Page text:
William H. “Billy” May, world-renowned entertainment producer, director and composer, died on New Year’s Eve at St Vincent’s Hospital in Melbourne, Australia. May’s death follows a recent illness.
May’s talents and creations crossed many frontiers—from writing, composing, conceiving, designing, architecture and special events, to theatre and arena events. His reputation as an artistic director was colored by a driving passion to give children and families the experience of wonderment, and to ignite their imagination to dream. His motto was: “If you can dream it, you can achieve it.”
He created Melbourne’s iconic special events centre in an 1890s warehouse in Kensington, which became one of Melbourne’s top special events venues. It was known as No12.
In the past 30 years, he and partner Malcolm Cooke produced more than 40 theatrical productions, from New York’s Broadway to London’s famed West End. These acclaimed stage shows included the musical Always, the love story of King Edward VIII and Mrs. Simpson, for which May co-wrote the book, music and lyrics; Boswell for the Defence, which starred the late Leo McKern as James Boswell; The Hobbit; and The Lion, the Witch and The Wardrobe.
His latest award-winning creation, “Walking With Dinosaurs – The Live Experience,” is a ground-breaking arena show that transports audiences back 65 million years to literally walk with15 realistic dinosaurs, from Brachiosaurus to a life-size T-Rex. This production is one of the largest and most acclaimed shows to come out of Australia, and is currently touring two productions in North America and Europe.
May came from a large family of four brothers, two sisters, and at various times, 10 foster children. By the age of 12 May was awarded scholarships to the prestigious Carnegie Hall for dance, and to the New York High School of Performing Arts (aka FAME).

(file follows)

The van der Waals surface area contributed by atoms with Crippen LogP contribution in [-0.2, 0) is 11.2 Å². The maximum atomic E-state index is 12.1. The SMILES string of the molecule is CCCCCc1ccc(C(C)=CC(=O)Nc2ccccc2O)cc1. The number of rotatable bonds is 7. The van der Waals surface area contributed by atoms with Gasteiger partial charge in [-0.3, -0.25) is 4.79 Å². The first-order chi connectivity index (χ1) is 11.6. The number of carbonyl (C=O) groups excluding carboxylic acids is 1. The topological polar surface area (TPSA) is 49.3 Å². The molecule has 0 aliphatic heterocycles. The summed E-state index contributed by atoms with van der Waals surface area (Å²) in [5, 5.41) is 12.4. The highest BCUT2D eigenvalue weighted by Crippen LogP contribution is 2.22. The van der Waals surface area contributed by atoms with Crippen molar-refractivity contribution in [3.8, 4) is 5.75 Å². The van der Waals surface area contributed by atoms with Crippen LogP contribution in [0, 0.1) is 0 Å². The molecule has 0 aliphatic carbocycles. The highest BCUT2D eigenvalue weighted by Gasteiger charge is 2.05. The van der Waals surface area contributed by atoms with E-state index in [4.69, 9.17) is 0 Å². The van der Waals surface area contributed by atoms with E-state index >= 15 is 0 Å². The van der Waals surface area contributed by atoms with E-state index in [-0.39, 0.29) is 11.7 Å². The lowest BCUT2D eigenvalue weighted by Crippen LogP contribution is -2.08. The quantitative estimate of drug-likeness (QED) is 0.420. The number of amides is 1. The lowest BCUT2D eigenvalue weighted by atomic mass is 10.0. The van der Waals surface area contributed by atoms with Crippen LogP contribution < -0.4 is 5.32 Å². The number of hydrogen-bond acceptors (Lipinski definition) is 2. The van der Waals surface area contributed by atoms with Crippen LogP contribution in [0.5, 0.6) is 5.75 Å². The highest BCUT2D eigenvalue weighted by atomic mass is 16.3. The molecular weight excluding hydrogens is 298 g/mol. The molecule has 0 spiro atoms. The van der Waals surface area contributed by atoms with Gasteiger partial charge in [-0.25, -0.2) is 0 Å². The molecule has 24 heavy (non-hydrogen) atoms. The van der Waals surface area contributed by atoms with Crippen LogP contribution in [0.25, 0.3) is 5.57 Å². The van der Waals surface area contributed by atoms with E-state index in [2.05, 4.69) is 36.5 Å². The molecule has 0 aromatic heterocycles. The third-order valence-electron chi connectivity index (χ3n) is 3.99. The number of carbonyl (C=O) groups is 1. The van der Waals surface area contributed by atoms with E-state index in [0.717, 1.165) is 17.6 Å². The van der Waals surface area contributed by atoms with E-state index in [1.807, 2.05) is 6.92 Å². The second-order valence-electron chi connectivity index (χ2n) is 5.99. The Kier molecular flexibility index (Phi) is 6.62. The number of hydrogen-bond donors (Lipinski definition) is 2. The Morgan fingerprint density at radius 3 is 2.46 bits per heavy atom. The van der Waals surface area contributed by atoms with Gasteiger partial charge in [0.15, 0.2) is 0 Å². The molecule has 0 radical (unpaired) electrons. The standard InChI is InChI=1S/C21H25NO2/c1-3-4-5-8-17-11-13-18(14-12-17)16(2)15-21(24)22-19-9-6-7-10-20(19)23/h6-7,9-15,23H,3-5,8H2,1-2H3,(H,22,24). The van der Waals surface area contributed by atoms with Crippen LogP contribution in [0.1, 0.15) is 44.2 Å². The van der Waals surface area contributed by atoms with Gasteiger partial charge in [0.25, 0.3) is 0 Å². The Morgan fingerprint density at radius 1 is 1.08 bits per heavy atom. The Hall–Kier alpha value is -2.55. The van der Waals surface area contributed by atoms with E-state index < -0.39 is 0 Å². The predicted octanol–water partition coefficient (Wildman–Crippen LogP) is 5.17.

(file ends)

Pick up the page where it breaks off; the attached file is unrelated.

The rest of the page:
As a teen, May honed his abilities as a performer, composer and writer, touring with such acts as Sonny and Cher and the Osmond Brothers.
By age 19, he’d ventured to Australia, where he became partnered with producer Malcolm Cooke to discover and manage Australian singer Samantha Sang. May enlisted the Bee Gees’ Barry Gibb to write and produce a song for Sang, resulting in the 1977 multi-platinum international hit, “Emotion.”
At age 24, May returned to New York, becoming the youngest producer on the Great White Way with his Broadway musical debut Marilyn – An American Fable, the life story of Marilyn Monroe.
May was also devoted to several philanthropic endeavors involving children, including being an ambassador for Australia’s TLC for Kids, The Lighthouse Foundation and The Royal Children’s Hospital, as well as Think Pink, which supports women living with breast cancer.
William H. May is survived by long time life and business partner Malcolm Cooke.
The funeral service will be held on Tuesday 12 January at 10.30am at Saint Patricks Cathedral, cnr Gisborne St and Cathedral Place, East Melbourne.
William has requested no flowers be sent. He would prefer that people make a donation to the Royal Children’s Hospital — www.rch.org.au